So, upon learning more about this, I started thinking a little more about my own name and its overall significance.
When my sister and I were born, our parents decided to give us the surname ‘Thiagarajan’ (pronounced: Thee-ah-gah-raj-un, which roughly translates to ‘king of sacrifice’ in Tamil), to honour my late paternal grandfather – a police officer who was unexpectedly killed in the line of duty decades before I was born.
My last name is a reflection of the things that encompass my identity, mainly my history and Tamil heritage, and I wear it with pride. It is something that I’ll carry with me in everything that I do, and I see it as a way of keeping my grandfather’s legacy alive.
So, it only made sense to feel hurt when it was so easily overlooked – and quite literally tossed aside – without a second thought.
If that lecturer actually took the time to look at my name, he would have realised that it’s pronounced almost exactly the way it’s spelt.
He just decided that my full name was too hard at face value and that learning it wasn’t worth the effort, when he could easily pronounce all of my other coursemates’ full names with no hesitation.
When you don’t even put in the effort to pronounce – let alone look at – my full name, it feels like my identity isn’t being acknowledged, as if I’m being excluded.
The message you end up sending is that some parts of me are acceptable, but not all of them.
When I can take the time to learn and correctly pronounce your full name, why can’t that same courtesy be extended to me? Is my last name – something that’s so integral to my identity – that repulsive?
Where Do We Go From Here?
Of course, my story isn’t exactly a unique experience. Regardless of where you are in the world, if you have a particularly long name, I’m sure you can relate to my experience and know how alienating it must feel to have your name either mispronounced or overlooked.
In a now widely-cited study conducted by the University of California in 2012, it was found that the social and emotional well-being of school students (particularly that of ethnic minorities) were significantly impacted by whether or not their teachers correctly pronounced their names. This was also thought to have a lasting impact on their learning.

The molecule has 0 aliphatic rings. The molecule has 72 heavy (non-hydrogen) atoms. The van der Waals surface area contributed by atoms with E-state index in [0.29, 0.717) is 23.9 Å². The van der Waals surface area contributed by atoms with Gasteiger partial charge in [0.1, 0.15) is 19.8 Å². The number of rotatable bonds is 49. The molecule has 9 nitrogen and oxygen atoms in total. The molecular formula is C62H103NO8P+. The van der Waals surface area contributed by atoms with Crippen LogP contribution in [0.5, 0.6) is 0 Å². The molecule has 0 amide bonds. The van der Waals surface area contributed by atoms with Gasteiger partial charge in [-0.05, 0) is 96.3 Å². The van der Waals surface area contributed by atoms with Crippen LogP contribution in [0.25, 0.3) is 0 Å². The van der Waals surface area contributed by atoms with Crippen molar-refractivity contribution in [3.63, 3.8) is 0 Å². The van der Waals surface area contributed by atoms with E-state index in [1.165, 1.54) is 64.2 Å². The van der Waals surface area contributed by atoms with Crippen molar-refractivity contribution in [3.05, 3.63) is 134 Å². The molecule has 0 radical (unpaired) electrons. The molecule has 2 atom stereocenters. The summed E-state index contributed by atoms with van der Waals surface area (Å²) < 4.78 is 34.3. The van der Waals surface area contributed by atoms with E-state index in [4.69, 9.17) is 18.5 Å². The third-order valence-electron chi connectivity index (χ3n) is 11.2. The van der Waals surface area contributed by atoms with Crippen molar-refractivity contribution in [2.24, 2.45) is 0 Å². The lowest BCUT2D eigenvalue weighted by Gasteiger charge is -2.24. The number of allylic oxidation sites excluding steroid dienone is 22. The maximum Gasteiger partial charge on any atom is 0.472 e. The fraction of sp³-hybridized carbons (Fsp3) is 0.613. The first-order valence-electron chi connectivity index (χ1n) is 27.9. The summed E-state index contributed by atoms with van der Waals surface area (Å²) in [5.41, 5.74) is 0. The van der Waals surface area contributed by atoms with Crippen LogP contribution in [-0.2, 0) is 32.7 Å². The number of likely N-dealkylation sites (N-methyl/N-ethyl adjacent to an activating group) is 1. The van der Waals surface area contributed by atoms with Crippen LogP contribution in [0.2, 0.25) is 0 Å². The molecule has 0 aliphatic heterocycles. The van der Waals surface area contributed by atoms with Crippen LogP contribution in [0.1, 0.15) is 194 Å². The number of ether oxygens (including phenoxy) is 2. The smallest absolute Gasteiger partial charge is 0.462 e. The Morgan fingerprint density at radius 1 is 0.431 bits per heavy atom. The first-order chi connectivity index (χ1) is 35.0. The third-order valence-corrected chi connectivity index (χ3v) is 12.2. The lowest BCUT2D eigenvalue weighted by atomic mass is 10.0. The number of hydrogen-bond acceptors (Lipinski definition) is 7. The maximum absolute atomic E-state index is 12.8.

The study’s lead author, assistant professor Rita Kohli, elaborated on these findings to the United States’ National Education Association, saying,
“Students often felt shame, embarrassment and that their name was a burden. They often began to shy away from their language, culture and families.”
While Kohli does acknowledge that not everyone can get long names right on the first try, what is crucial is how people respond.
So, it’s completely understandable to not know the correct pronunciation of a relatively long, unfamiliar name right off the bat. The important thing is that you try your best to get it right.
One thing to do is to simply ask someone if you’re not sure how to pronounce their name. If you get it wrong again, just apologise and politely ask them to repeat it for you.
These simple acts of courtesy show that you actually care enough to want to pronounce someone’s name correctly. It’s also a way of showing basic respect for others and making people feel included.
Living in such an ethnically diverse country where cultures clash in some ways yet overlap in others, each day brings new learning experiences if we’re open to them.
So, the next time you come across something unfamiliar to you (be it a long name or otherwise), try taking time to understand it instead of just tossing it aside.